EAST LANSING, Mich., May 21 (UPI) -- Practice makes perfect? No so much, maybe; U.S. researchers say natural talent and other factors likely play a role in mastering a complicated activity.
Research at Michigan State University has found huge amounts of practice is not enough to explain why people differ in levels of skill in two widely studied activities, chess and music.
"Practice is indeed important to reach an elite level of performance, but this paper makes an overwhelming case that it isn't enough," study leader Zach Hambrick said in a university release Tuesday.
Many researchers have argued thousands of hours of focused, deliberate practice is sufficient to lift almost anyone to elite skills status.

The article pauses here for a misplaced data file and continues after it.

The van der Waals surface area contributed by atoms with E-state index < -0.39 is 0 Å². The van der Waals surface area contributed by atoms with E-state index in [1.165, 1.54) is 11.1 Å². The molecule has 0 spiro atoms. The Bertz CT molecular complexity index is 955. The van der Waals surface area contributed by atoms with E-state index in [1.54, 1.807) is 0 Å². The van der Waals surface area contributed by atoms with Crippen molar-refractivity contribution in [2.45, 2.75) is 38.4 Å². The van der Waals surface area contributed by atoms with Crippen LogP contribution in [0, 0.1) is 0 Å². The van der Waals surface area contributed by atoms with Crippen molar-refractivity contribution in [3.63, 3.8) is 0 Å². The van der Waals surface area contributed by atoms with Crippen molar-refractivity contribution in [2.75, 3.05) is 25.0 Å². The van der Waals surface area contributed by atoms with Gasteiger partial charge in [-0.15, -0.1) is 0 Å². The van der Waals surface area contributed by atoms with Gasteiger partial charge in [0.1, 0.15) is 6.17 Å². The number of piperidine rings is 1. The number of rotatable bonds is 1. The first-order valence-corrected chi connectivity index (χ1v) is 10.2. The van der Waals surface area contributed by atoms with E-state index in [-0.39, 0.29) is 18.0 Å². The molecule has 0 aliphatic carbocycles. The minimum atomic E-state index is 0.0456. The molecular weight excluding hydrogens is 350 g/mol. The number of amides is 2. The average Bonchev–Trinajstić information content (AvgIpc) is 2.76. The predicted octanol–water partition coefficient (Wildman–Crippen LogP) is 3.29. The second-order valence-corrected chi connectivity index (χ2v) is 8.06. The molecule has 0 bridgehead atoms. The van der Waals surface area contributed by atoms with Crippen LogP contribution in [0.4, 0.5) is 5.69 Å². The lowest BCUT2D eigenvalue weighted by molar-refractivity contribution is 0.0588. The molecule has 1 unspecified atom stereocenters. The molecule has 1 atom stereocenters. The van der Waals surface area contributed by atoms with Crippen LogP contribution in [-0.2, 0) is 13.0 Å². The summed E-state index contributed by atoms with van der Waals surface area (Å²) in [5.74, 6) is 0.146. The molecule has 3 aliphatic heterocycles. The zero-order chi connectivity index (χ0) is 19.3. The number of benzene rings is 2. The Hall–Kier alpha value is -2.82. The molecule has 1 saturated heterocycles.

Not so, says Hambrick, who analyzed 14 studies of chess players and musicians focused on how practice was related to differences in performance.
"The evidence is quite clear," Hambrick wrote in the journal Intelligence, "that some people do reach an elite level of performance without copious practice, while other people fail to do so despite copious practice."
The findings, he said, could be explained by factors such as intelligence or innate ability, and the age at which people start the particular activity.
However, there could be a "silver lining" in the findings about practice, Hambrick said.
"If people are given an accurate assessment of their abilities and the likelihood of achieving certain goals given those abilities," he said, "they may gravitate toward domains in which they have a realistic chance of becoming an expert through deliberate practice."